We have a baby sister!

We have a baby sister!
Joshua & Aaron hold Abby the first time.

Abigail Helena Tsegay Wright

Abigail Helena Tsegay Wright

Thursday, July 29, 2010


My weeks at home with my precious baby girl and my handsome boys are flying by. I am loving every single minute of it. Sometimes it is a little chaotic, but we have a nice routine and I am reluctant for it to come to an end. We are bonding with Abigail and she seems to be settling in well. Her face lights up when she hears her Daddy's voice and she adores her big brothers. She is such an easy baby and friendly to everyone she meets. It is like she has always been a part of us.

When we share our adoption story with others most of them exclaim how lucky Abigail is and how she is certainly a chosen one. A few people have even stated she has hit the "jackpot". Truthfully, I am very uncomfortable with these proclamations. I do believe with all my heart and soul that Abigail is blessed and she has certainly been chosen. But, saying she hit the "jackpot" when we adopted her is highly debatable! In all seriousness, most have it backwards. Abigail is our own angel filling our home with sheer joy. She brings us blessings.

Her birthplace is filled with poverty and hunger and parent less children. It has been called the cradle of civilization, and it is a land we feel privileged to have seen and experienced. On a personal level it has been an eye-opening, life altering experience. It has prompted self examination, and I am not happy with the results.

Everyone is quick to tell us how our trip to Africa must make us feel thankful for everything we have. Not really. I have always known that I am blessed beyond measure. Africa confirmed this fact for me, but it did not spark it. Actually, Africa made me ashamed of myself. You see I had very definite ideas about what I NEED and those ideas went to hell in the proverbial hand basket when I walked into those government orphanages.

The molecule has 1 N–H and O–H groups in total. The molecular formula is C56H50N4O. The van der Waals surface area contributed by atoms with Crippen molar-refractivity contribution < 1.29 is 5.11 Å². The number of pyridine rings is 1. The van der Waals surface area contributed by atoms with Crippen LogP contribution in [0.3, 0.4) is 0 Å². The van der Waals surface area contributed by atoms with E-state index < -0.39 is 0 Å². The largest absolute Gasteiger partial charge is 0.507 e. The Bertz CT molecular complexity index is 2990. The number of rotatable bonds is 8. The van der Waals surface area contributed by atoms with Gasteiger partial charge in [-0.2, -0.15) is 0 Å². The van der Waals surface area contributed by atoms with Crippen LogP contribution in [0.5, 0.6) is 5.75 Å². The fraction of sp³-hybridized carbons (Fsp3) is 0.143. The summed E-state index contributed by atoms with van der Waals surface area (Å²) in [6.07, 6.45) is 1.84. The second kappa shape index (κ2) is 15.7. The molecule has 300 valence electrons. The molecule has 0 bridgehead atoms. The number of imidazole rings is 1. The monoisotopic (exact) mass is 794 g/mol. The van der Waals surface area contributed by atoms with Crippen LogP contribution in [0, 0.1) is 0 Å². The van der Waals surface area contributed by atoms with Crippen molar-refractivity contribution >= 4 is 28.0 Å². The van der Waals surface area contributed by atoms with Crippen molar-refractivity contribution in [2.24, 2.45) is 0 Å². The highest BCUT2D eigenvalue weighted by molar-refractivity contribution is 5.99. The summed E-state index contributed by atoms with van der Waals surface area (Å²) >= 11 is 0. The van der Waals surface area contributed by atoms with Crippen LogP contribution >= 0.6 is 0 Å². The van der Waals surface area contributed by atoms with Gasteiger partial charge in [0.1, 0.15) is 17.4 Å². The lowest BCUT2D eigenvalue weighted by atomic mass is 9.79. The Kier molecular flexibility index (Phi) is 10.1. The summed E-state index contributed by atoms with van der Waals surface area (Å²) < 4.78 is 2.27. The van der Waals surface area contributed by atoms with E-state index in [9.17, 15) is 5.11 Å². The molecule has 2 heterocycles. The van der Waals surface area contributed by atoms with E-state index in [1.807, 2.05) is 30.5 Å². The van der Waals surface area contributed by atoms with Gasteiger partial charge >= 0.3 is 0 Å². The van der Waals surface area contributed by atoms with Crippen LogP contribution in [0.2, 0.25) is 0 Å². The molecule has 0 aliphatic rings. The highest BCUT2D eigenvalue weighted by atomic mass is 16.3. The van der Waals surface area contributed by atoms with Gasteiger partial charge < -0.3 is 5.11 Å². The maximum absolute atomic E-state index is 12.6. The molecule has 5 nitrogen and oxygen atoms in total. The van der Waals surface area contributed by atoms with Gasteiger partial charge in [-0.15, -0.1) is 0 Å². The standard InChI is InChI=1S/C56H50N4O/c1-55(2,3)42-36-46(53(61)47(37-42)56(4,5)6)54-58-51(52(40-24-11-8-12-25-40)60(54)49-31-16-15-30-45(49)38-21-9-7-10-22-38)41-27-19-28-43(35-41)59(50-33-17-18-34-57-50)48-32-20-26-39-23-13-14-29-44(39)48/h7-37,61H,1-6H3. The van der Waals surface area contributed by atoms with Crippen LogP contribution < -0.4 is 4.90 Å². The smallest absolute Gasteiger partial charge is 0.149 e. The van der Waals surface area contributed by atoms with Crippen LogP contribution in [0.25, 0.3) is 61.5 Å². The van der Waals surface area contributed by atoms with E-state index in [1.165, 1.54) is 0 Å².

Understand that Shawn and I faithfully pay our tithe from every paycheck. We regularly support missions and help with various benevolence projects. By the world's standards, and dare I even say the church's standards, we have been good stewards. However, I have searched myself and I am lacking. The conviction is as strong and true as anything God has ever spoken in my life. Suddenly I read the parable of the talents and I have a different perspective.

As I walked the streets of Ethiopia so much of my life came into perfect clarity. It is not about being thankful. It is about living thankful. I have been a really good receptacle of all my blessings, but I have not necessarily been a really good distributor. I could have done so much more with what I have been given. I could have touched more lives and made a bigger difference. Even as the remorse washed over me I could hear a still, small voice whisper, "It is not too late..."

I sense the turning of a page.

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